We do not want to have to close our beaches’: Brevard Sheriff urges people to practice social distancing on shore Beaches, boat ramps to remain open

We do not want to have to close our beaches’: Brevard Sheriff urges people to practice social distancing on shore Beaches, boat ramps to remain open

The Brevard County Sheriff said Monday beaches within the county will remain open, despite other Central Florida beach closures.

Sheriff Wayne Ivey said closing beaches would hurt the community and is not a necessary restriction to make at this time.

“Our citizens love our beaches and we want to make sure they have access to them,” he said in a news conference.

Flagler County closed its beaches Monday. Volusia County has restricted car access in efforts to reduce the number of beachgoers.

Ivey acknowledged the beach crowds in Brevard County, saying he’s working with county beach officials and other law enforcement agencies to make sure they control the number of people gathering to the extent that they can.

His office will also provide beach patrols ensuring beachgoers are practicing social distancing.

“A lot of times what we’re finding is the groups that are out there they’re not necessarily worried about contracting this because of maybe their age or the situation they’re in” he said. “What we have to keep in mind is they can take that back to somebody that is at risk for this.”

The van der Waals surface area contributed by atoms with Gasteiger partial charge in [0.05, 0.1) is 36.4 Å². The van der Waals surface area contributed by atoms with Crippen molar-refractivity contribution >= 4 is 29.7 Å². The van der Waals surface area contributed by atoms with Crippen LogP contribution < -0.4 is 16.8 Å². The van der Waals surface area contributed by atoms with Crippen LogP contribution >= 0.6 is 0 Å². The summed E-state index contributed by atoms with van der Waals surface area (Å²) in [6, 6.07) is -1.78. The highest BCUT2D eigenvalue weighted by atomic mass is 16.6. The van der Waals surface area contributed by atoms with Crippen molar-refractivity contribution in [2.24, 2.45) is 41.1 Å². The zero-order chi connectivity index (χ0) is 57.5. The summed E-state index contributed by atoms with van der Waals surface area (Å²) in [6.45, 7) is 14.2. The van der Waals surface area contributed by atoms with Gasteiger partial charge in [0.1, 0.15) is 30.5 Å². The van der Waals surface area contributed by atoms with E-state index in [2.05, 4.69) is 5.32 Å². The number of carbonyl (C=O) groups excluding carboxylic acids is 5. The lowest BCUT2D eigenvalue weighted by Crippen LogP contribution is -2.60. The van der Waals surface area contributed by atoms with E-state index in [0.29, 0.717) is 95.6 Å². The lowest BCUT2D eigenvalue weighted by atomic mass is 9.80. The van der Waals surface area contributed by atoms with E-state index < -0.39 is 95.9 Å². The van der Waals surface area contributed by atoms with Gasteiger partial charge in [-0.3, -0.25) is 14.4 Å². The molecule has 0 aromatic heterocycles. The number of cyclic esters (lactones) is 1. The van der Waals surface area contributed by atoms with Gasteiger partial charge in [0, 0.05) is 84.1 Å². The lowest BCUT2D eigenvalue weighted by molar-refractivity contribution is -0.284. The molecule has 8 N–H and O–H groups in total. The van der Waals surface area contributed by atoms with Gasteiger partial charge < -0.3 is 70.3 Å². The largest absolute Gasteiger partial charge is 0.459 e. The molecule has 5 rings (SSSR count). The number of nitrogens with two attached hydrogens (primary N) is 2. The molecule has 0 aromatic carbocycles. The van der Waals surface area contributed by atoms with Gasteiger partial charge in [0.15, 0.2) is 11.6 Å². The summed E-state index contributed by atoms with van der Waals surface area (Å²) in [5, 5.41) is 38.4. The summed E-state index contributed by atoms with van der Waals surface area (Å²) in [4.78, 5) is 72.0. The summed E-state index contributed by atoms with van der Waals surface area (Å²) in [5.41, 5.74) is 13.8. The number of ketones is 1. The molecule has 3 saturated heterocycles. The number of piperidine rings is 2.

[RELATED: Cocoa Beach alcohol ban, parking closures reduce beach crowds | Attendance at Brevard County beaches ‘substantially down’ but drivers taking more risk with parking]

Deputies will also visit restaurants and bars to enforce the Gov. Ron DeSantis’ statewide restrictions on alcohol and in-restaurant dining, providing business owners with a copy of his executive order, according to the sheriff.

Ivey said personal and public boat ramps are also allowed to remain open in the interest of providing an outdoor activity for families and that 10 people or less are aboard the watercraft.

“I have no interest in closing them,” he said. “People need an outlet. So far what we’ve seen, people are doing exactly what we’ve asked.”

Ivey said his approach to the coronavirus is to not further restrict the community but to use education and awareness to drive the point that coronavirus is a real threat.

“You’ve heard me say a lot of times it takes a community to protect a community, this is an extension of that,” he said. “We need our community to work with us.”


As of Monday afternoon, the Florida Department of Health reported seven residents in Brevard County had tested positive for COVID-19 including an employee at Kennedy Space Center.

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